Tree red listing in Brazil: lessons and perspectives
Volume 12 Number 2 - July 2015
Eline Martins, Rafael Loyola, Tainan Messina, Ricardo Avancini, Gustavo Martinelli
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Brazil has the largest number of plant species in the world (46,097) with one new species being described every two days. The country has 8,058 native tree species, mainly concentrated in the Amazon and the Atlantic Rainforest (List of Species of the Brazilian Flora, 2015). The Brazilian National Centre for Flora Conservation (CNCFlora) is responsible, at the national level, for assessing the conservation status of the Brazilian flora and developing recovery plans for species threatened with extinction. CNCFlora is the Red List Authority for plants in Brazil and adopts the standards and procedures recommended by the International Union for the Conservation of Nature (IUCN). Since 2010, CNCFlora has assessed the extinction risk of 5,165 species of the Brazilian flora (11.2% of the national flora). As a result, 2,478 plant species are considered threatened with extinction at the national level: 527 Critically Endangered - CR; 1,378 Endangered - EN, and 573 Vulnerable – VU. (Martinelli and Moraes, 2013; Martinelli et al., 2014).
The importance of trees
Trees play a pivotal role in Brazilian ecosystems. They are important not only because of their ecology and complex interactions with other species and environments, but also because of their cultural and socioeconomic value. Considering these values is essential in understanding the threats and identifying the knowledge gaps for tree species in Brazil. Such information will ultimately inform the development of on-the-ground conservation actions. So far, CNCFlora has evaluated the extinction risk for 1,125 tree species (13.9% of the total of Brazilian tree species), resulting in 420 tree species being assigned to a given threat category (66 CR; 224 EN and 130 VU).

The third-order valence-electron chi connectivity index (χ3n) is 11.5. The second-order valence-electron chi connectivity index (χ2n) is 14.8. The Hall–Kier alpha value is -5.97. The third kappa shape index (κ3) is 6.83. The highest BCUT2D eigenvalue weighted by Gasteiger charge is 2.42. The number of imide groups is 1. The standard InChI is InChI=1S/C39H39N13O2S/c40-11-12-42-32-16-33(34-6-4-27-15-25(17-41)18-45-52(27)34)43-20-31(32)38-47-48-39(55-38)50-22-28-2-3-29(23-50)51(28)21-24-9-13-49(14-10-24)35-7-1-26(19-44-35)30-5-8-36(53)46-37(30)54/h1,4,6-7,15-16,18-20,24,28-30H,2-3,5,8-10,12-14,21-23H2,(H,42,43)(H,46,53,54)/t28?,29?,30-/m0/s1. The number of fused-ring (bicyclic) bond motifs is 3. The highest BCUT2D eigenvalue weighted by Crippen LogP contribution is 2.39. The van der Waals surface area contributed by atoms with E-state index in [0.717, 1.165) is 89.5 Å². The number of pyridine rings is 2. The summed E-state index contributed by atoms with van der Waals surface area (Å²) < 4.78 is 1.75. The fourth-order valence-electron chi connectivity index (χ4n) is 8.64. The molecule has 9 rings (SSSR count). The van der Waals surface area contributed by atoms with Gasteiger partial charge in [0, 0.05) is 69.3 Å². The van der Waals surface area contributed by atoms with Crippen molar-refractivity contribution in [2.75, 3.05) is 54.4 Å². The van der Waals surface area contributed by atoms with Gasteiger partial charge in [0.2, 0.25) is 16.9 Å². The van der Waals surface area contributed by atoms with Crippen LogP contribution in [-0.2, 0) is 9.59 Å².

“Assessments so far reveal that 37% of tree species in Brazil are threatened with extinction”
Threats to trees in Brazil
As in many parts of the world, the main threats for native plants in Brazil are habitat conversion/alteration for cattle ranching, agricultural expansion and mining. Some tree species have also been heavily exploited due to the value of their timber for real-estate and shipbuilding applications, as well as for furniture and medicinal uses, and are consequently experiencing large population reductions. For example, the tree that originally gave the country its name, the “Brazilwood” (Caesalpinia echinata Lam. - Fabaceae) is currently classified as EN on the official list of threatened flora in Brazil, and it has a long track record of being unsustainably harvested. Following the colonization of Brazil in the 1500’s a red dye taken from the tree’s heartwood was extensively used. Although this use ceased with the advent of synthetic dyes during the 1800’s, today the wood of this species is prized for the manufacture of high-quality bows for stringed instruments. Currently, the main threat to the species is the extensive habitat destruction arising from the intense urbanization and agricultural expansion that is taking place along the Brazilian coast.